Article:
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Primal Scream lead singer says Thatcher is dead but her policies live on in Cameron government

By Agence France-Presse
Friday, April 12, 2013 18:00 EDT
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Former British Prime Minister Margaret Thatcher may be dead but her conservative policies have never been in better health, Primal Scream lead singer Bobby Gillespie has said.

Left-wing Gillespie, 51, the Scottish son of a union official and a bitter opponent of “Thatcherism”, also said he had been happy to hear of the death of the “Iron Lady”.

“Really, she’s not dead, she’s just gone,” he told AFP in an interview in Paris.

“Because the policies she put into practice — privatisations, attacks on the welfare state, attacks on (the) health (service), attacks on the educational system, basically her war against the working class — these policies have been living (on) through John Major’s government, Tony Blair’s government and the current administration.”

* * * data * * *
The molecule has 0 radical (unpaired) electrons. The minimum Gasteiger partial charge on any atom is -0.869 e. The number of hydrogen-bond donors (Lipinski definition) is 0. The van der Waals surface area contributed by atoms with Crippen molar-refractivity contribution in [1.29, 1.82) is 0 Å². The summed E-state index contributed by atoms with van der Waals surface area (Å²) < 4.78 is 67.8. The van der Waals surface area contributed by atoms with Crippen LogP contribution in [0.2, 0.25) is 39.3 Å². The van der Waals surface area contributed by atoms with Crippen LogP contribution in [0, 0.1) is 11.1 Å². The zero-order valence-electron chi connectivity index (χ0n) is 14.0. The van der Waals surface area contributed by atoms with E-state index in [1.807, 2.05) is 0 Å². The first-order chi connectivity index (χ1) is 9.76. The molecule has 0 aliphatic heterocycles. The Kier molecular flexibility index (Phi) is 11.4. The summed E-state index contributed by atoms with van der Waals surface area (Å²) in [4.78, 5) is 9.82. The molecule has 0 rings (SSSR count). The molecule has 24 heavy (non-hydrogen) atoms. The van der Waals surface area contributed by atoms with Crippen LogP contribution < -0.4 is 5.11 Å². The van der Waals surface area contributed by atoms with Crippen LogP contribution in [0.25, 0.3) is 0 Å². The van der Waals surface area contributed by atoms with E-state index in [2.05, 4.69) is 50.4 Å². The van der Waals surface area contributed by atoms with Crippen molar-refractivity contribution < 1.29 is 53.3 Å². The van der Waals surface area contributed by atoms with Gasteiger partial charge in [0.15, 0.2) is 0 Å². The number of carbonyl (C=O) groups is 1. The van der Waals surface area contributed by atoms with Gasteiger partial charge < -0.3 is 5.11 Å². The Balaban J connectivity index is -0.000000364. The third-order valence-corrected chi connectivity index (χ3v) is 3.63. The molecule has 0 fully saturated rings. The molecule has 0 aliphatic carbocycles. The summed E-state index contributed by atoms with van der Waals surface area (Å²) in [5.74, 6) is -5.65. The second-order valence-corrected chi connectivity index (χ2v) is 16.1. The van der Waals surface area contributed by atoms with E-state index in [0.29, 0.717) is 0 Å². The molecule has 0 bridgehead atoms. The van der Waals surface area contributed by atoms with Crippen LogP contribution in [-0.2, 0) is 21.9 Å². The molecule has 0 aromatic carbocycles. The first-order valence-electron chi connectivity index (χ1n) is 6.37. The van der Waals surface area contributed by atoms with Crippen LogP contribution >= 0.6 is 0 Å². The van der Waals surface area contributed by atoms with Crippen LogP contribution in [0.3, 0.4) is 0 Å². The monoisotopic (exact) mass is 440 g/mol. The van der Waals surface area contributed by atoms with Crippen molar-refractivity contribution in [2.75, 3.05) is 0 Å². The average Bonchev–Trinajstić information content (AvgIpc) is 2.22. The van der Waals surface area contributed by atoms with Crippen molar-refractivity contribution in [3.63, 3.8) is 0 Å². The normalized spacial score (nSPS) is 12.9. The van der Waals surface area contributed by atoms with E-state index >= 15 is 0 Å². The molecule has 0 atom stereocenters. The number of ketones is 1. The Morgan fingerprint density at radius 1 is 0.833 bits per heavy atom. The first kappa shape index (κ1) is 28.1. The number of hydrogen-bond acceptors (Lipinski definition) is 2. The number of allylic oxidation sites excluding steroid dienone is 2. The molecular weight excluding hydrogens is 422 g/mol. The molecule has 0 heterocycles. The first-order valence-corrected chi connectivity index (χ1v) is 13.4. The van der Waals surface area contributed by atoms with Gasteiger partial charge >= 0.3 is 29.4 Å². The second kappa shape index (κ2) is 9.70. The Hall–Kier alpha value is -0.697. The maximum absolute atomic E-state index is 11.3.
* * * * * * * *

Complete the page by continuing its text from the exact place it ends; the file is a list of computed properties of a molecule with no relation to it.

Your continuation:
As a result, he said, Conservative Prime Minister David Cameron’s coalition government with the Liberal Democrats was now “doing things (Thatcher) could only have dreamt to do, but back then the working class and the trade unions were so large and powerful”.

Gillespie also attacked the new generation of musicians as apathetic and bland, saying “deindustrialisation led to depoliticisation”.

During the late 1970s and 1980s bands like Cabaret Voltaire and Joy Division, were “making art that felt like Britain”, he said.

“It was a grey, paranoid, violent place and they were making music that reflected that, so to me it’s true art.

“They were important because they were questioning authority, ‘think for yourself’ that was the message of that stuff.

“(Now) we live in a very violent and extreme time but the music I hear doesn’t reflect that. Young bands are so conservative, so bland, no one says anything that’s controversial or confrontational,” he said.

He added that he had welcomed news of Thatcher’s death.

“I was very happy when I heard the news. My friends were texting me and everybody thought it was great.”

[Featureflash / Shutterstock.com]

Agence France-Presse
Agence France-Presse
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